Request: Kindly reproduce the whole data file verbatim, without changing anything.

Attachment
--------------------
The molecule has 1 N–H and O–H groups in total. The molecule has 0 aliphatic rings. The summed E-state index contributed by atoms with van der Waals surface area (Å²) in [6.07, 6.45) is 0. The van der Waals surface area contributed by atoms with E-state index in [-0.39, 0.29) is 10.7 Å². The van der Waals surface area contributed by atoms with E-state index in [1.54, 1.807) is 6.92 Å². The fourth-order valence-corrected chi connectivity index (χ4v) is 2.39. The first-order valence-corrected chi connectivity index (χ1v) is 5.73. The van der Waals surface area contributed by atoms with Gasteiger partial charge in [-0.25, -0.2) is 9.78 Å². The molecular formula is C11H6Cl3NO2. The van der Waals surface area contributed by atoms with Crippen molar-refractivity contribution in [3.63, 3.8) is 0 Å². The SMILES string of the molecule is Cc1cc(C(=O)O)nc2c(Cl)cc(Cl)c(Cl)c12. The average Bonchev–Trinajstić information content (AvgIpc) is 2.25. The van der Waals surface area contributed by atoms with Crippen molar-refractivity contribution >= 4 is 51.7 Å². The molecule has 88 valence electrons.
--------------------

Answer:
The molecule has 1 N–H and O–H groups in total. The molecule has 0 aliphatic rings. The summed E-state index contributed by atoms with van der Waals surface area (Å²) in [6.07, 6.45) is 0. The van der Waals surface area contributed by atoms with E-state index in [-0.39, 0.29) is 10.7 Å². The van der Waals surface area contributed by atoms with E-state index in [1.54, 1.807) is 6.92 Å². The fourth-order valence-corrected chi connectivity index (χ4v) is 2.39. The first-order valence-corrected chi connectivity index (χ1v) is 5.73. The van der Waals surface area contributed by atoms with Gasteiger partial charge in [-0.25, -0.2) is 9.78 Å². The molecular formula is C11H6Cl3NO2. The van der Waals surface area contributed by atoms with Crippen molar-refractivity contribution in [3.63, 3.8) is 0 Å². The SMILES string of the molecule is Cc1cc(C(=O)O)nc2c(Cl)cc(Cl)c(Cl)c12. The average Bonchev–Trinajstić information content (AvgIpc) is 2.25. The van der Waals surface area contributed by atoms with Crippen molar-refractivity contribution >= 4 is 51.7 Å². The molecule has 88 valence electrons.